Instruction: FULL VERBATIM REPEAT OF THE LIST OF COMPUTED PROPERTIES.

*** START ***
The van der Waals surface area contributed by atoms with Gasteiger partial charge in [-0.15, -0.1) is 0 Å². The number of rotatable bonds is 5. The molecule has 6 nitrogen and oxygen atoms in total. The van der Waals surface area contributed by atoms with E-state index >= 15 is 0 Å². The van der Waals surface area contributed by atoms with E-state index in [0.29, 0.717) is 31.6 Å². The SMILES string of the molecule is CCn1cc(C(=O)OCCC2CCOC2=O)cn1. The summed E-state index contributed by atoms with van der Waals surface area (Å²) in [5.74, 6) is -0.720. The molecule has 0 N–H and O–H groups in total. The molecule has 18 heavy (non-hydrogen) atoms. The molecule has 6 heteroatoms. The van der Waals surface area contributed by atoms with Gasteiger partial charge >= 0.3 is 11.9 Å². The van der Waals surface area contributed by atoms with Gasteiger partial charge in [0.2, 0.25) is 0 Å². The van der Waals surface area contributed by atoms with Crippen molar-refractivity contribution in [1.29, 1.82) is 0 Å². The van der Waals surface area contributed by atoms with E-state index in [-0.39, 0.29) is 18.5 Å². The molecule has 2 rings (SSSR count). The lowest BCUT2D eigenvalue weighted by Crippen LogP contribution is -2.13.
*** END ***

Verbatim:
The van der Waals surface area contributed by atoms with Gasteiger partial charge in [-0.15, -0.1) is 0 Å². The number of rotatable bonds is 5. The molecule has 6 nitrogen and oxygen atoms in total. The van der Waals surface area contributed by atoms with E-state index >= 15 is 0 Å². The van der Waals surface area contributed by atoms with E-state index in [0.29, 0.717) is 31.6 Å². The SMILES string of the molecule is CCn1cc(C(=O)OCCC2CCOC2=O)cn1. The summed E-state index contributed by atoms with van der Waals surface area (Å²) in [5.74, 6) is -0.720. The molecule has 0 N–H and O–H groups in total. The molecule has 18 heavy (non-hydrogen) atoms. The molecule has 6 heteroatoms. The van der Waals surface area contributed by atoms with Gasteiger partial charge >= 0.3 is 11.9 Å². The van der Waals surface area contributed by atoms with Gasteiger partial charge in [0.2, 0.25) is 0 Å². The van der Waals surface area contributed by atoms with Crippen molar-refractivity contribution in [1.29, 1.82) is 0 Å². The van der Waals surface area contributed by atoms with E-state index in [-0.39, 0.29) is 18.5 Å². The molecule has 2 rings (SSSR count). The lowest BCUT2D eigenvalue weighted by Crippen LogP contribution is -2.13.